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Can we use Facebook to manage projects?

“What about Facebook for project managers?” is a question I’m asked a lot when I talk to people about social media tools for project managers.

As you know, I’m a big believer in the benefits that social media tools can offer project managers.  But when I’m asked about Facebook I always say that I don’t think it is a good tool for project managers trying to run projects.

I have always been sceptical about the role that Facebook can play in running projects.  I don’t talk about it in my book, Social Media for Project Managers.  It’s just not business-y enough.

But it isn’t good enough to have an opinion – I wanted to test out whether or not I was actually right.  So I got on Facebook to check.

The project management community on Facebook

A search for ‘project management’ brought up the PMI page which appears to be the most popular, with over 41,900 people ‘liking’ it.  I also found The International Community for Project Managers and Projects@Work.  These sites, and others like them, had no original content – they simply aggregated content from their ‘normal’ websites and posted it to Facebook.

Facebook does give users the opportunity to comment on articles without going to the organisation’s website, and some of the comments were interesting, although I saw nothing that would make me rate Facebook above an organisation’s own website. I couldn’t find a presence for APM or IPMA.

There are also groups on Facebook, but I found the search results confusing. The results were not alphabetical and I wanted to display the largest groups first so I could see which one would be the best to join.  Once I looked into the groups I found the discussions were not recent.

Is it worth it?

If you want to take part in discussions about project management, the discussion groups on LinkedIn are more up-to-date and more active.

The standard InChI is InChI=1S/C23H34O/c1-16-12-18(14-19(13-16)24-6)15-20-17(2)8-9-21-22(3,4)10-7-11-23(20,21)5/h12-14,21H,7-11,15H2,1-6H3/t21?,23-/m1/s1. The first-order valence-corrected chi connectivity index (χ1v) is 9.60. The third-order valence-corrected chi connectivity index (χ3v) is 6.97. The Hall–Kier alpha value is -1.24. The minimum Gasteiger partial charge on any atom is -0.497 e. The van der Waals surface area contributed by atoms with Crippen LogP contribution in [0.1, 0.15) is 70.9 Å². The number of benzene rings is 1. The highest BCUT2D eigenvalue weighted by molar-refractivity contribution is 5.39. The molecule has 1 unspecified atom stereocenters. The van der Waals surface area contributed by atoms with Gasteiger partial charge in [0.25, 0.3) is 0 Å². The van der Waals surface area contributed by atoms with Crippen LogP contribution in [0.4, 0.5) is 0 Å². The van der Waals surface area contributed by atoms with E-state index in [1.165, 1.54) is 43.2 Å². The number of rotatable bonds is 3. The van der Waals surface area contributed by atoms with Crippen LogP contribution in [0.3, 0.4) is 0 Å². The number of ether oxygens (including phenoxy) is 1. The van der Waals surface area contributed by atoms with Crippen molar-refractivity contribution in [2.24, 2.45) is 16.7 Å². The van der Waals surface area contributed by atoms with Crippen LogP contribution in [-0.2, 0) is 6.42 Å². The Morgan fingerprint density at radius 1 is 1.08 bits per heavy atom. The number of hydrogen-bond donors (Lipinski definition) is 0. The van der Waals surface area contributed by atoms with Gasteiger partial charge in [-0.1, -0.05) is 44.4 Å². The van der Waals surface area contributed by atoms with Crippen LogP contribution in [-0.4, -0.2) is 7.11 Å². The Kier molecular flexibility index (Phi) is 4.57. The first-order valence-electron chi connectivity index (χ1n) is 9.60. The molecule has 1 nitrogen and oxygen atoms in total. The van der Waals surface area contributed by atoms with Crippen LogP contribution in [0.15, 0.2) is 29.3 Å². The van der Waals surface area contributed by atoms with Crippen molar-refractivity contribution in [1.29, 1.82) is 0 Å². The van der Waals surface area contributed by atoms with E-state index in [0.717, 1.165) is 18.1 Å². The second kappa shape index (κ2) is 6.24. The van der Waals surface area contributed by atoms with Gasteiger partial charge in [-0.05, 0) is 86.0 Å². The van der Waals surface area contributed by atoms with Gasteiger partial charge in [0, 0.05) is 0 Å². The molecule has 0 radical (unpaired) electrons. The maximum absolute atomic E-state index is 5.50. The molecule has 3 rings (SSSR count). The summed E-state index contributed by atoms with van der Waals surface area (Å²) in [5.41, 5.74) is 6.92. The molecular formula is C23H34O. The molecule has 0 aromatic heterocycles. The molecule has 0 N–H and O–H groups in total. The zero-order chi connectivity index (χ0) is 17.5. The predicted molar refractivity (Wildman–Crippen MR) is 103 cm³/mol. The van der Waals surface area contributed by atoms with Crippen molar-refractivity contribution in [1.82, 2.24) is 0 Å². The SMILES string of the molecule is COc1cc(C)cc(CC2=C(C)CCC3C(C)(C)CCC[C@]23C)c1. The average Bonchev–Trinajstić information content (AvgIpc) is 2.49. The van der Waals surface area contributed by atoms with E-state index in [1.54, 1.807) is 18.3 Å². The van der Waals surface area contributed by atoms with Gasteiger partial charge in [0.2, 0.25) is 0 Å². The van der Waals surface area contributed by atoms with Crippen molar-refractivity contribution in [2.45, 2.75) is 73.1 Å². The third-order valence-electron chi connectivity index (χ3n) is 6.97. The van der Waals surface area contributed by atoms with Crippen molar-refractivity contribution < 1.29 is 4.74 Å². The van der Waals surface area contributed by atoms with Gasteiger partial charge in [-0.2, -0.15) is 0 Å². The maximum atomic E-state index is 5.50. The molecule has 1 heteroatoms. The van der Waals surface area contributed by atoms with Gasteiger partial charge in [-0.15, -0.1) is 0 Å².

The benefit of Facebook is in consolidating your social media experience as a user, and bringing together all your favourite project management reference sources in one place.  It would save you time, and it means you don’t have to remember to check every site, as you can see all the updates in one place.

However, this is only useful for networking and reading up on the latest news.  It is of no help with actually doing the business of running a project.  I still don’t think that Facebook is a tool that project managers can use to manage a project and work collaboratively with a team.  Do you think differently?

Want to learn about tools that really will make a difference to how you use social media for project management?  Buy a copy of Get Started Using Social Media on Your Projects, a 16-page, 6-step guide to help you get your social media initiative off the ground at work.

About Elizabeth Harrin

Elizabeth HarrinElizabeth Harrin FAPM is a professional project manager and award-winning blogger behind A Girl's Guide To Project Management. She's passionate about demystifying project management and making tools and techniques work in the real world. She's also the author of several books including the PMI bestseller, Collaboration Tools for Project Managers.